;,, Adam to look after the i'ewcls.
ffa f(Jn0W liaJ bcctl exnoUml froiii
the Grand Loduc. with several others.
.! i..p". n... .i
some time before. But hearing tho
f0Qt9teps of lbe cjr'ana inHteri bo MllU
acly took his leave, telling Eve to go
l0 ulMn,A npronn. as fclie and Adam
were not in proper regal m. Sho went
and told Adam, and when the Grand
Master returned to tho lodge he found
his gavel had been stolen.
"He called for the Senior and Junior
Wardens, who had neglected to guard
the door, nnd found them absent.
After searchmg some time he eame to I
wuore mcy were niu, and doniauueu oi tlie help of a sprinkling apparatus,
Adam what he was doing there instead which divides the oil color very finely,
of occupying his official station. Adam and sprinkles it over the cloth, this np
replied he was waiting for Evo to call paratus consisting of a tin box closed
the craft from refreshment to labor everywhere, excepting on the front
again, and that the craft was not pro- side."
perly clothed, which they were making The oil color is placed upon the hot
provisions for. Turning to Eve he torn of the box. and intothis is imniers
asked her what she had to offer in ex-
cuse ior ner conuuet. nws replied mat
a fellow passing himself off us a Grand
Lecturer had been giving her instruc-
tions, and she thought it was no harm ,
to learn them. The Grand Master then
j asked her what had become nf bis
I gavel ; she said she did't know, uule-s
Hint tpltrm mill l:ik.iii 11 mmu.
"Finding that Evo was no longer
trustworthy, and that sho had caused
Adain to neglect his duty, and had let
iu one whom ho had expelled, thu G raml
Master had closed the lodge, aud, turn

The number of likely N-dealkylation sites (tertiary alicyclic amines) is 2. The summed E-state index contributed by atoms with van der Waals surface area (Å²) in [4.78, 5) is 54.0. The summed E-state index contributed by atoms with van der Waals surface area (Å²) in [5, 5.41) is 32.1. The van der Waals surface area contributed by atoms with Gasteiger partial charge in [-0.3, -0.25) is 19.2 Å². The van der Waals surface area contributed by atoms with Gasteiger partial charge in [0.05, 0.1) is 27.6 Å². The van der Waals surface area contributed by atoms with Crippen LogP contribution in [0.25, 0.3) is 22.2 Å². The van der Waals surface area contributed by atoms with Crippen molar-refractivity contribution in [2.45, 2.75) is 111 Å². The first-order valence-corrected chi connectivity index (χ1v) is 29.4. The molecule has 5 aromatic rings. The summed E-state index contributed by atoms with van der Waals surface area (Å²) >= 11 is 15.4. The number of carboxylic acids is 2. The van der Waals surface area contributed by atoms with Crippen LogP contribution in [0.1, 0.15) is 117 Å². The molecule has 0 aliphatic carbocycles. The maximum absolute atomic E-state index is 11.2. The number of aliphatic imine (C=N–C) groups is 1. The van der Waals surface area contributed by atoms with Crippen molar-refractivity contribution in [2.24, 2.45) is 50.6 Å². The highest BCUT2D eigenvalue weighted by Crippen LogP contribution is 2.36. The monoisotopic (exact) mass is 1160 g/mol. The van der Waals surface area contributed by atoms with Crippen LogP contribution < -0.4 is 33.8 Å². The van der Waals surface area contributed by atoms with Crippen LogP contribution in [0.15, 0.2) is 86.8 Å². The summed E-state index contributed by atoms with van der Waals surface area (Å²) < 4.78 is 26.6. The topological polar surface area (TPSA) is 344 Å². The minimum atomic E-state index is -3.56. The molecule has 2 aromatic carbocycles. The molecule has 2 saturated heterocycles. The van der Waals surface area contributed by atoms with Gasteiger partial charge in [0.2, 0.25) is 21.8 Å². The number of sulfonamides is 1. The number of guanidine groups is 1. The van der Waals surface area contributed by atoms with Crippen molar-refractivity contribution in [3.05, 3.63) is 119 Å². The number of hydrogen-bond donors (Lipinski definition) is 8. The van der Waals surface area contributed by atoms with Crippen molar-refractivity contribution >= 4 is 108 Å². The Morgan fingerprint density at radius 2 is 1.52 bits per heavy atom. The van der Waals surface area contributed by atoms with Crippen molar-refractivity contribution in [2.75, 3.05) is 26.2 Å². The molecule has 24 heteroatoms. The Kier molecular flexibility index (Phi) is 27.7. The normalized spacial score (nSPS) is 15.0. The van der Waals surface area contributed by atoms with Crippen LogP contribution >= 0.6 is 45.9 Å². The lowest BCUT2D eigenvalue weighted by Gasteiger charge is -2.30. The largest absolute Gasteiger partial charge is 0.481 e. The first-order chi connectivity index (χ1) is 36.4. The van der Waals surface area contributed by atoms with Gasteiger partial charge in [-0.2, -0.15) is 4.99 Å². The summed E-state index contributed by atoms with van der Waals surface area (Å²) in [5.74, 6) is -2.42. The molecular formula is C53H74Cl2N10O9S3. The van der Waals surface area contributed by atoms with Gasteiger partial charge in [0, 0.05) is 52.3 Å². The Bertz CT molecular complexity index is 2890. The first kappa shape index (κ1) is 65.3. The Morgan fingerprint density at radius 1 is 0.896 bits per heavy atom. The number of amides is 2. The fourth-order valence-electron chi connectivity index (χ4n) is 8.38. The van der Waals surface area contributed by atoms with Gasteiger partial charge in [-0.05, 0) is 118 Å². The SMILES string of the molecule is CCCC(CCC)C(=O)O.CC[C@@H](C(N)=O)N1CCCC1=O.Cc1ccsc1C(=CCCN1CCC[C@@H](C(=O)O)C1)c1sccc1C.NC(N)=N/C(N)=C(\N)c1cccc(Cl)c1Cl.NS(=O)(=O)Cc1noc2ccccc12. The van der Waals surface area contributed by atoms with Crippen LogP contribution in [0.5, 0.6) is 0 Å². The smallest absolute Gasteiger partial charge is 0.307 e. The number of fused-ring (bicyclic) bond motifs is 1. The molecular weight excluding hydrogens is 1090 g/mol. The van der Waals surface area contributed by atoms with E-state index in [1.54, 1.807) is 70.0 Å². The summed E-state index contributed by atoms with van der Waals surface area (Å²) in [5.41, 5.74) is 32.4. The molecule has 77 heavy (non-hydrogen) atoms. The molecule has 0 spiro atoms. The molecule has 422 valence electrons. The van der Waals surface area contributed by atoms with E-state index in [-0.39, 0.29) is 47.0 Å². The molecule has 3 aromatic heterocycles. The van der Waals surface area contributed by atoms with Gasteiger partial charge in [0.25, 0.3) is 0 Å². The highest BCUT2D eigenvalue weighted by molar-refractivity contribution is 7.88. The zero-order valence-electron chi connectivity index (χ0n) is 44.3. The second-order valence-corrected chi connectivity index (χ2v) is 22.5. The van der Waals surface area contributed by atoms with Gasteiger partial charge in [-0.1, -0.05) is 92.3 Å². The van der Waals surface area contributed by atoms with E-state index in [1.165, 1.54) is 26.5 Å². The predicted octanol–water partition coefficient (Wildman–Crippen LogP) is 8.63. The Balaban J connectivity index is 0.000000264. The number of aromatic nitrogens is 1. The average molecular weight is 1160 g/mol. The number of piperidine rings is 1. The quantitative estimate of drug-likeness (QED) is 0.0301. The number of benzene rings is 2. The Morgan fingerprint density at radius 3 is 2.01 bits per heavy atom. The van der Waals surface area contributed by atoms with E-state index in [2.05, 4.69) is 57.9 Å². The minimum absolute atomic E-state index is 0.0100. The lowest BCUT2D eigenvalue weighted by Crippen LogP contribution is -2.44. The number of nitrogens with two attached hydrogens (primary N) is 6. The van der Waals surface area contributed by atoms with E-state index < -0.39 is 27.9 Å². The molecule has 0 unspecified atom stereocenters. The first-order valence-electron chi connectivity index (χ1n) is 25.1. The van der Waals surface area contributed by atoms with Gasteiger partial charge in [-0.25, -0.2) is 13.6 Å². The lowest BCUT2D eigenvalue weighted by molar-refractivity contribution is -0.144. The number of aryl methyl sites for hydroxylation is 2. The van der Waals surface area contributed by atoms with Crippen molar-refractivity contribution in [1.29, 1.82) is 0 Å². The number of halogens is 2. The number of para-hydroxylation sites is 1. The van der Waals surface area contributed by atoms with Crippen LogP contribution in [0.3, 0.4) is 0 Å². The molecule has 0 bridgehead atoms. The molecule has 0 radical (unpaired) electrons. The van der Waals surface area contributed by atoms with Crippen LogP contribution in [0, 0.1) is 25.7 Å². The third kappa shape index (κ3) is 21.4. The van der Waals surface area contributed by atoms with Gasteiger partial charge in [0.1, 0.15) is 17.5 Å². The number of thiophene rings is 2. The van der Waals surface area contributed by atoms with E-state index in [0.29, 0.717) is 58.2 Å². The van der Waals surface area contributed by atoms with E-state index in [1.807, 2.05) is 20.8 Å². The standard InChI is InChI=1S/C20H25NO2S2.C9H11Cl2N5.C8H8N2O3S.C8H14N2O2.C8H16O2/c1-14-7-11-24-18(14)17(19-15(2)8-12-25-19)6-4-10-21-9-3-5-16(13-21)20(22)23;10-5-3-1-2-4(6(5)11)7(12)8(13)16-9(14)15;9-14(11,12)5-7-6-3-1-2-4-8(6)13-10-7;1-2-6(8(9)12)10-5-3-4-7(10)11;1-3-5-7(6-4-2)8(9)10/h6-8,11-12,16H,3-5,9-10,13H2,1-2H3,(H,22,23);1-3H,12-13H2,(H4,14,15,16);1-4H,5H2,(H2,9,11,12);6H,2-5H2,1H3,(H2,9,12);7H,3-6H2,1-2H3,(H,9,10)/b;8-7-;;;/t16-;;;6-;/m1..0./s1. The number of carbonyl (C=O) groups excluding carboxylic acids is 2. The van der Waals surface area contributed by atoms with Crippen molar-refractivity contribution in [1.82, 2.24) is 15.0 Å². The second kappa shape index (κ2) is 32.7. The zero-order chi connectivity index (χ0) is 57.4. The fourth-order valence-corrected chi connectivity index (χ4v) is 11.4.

ing them out, set a faithful Tyler to
"iiard tho door witli a flaming sword.
Adam, rei.entinir of his folly, went to
work like .1 man and a trood Mason, iu
order to get reinstated again. Not so (
with Eve; sho got angry about it and
commenced raising Cain. Adam, on
aueouut of his reformation, was permit,
-. .ictntiltuli liiihrpa ntul wnrl? 111 thp
lower degrees; and, while Eve was al-
lowed to join him in works of charity
outside, she was never airain to be
admitted to assist in the regular work
of the craft. Heuce tho reason why a starry heaven. Hut in tropical Aiucr
woman can not become an inside ica there are phosphorescent insects ot .
Maon " far superior splendor. 1 he great Lant-
em Fly can supply the place of a lamp, 1
D1ANA OF EPHESUS.
About two years ago Mr. Wood,
while exploring tho great threattoat
Ephesiis, discovered au inscription
which gave a remarkably minute ac
count of tho endowments of the Temple
of Dinana and the worship of tho god-
dess, together with the route by which,
oi. nei u.nnuay, ner e s,.i .. .
1 1 .1 1 . 1 M i.: 1
othoi treasures were to be carried 11.
procession from tho temple to the great
theatre through 01.0 city gaieunu oach
to the teninlo through another. This
was called the .Magnesian.
A committee of tl.e Dilettanti society
recently appointed a committee to re
port upon Mr. Wood's excavations, and
though the report has not been yet
published, the London 7Vmi gives
some of its main points. As soon as
Mr. Wood deciphered his inscription
ho immediately began to survey the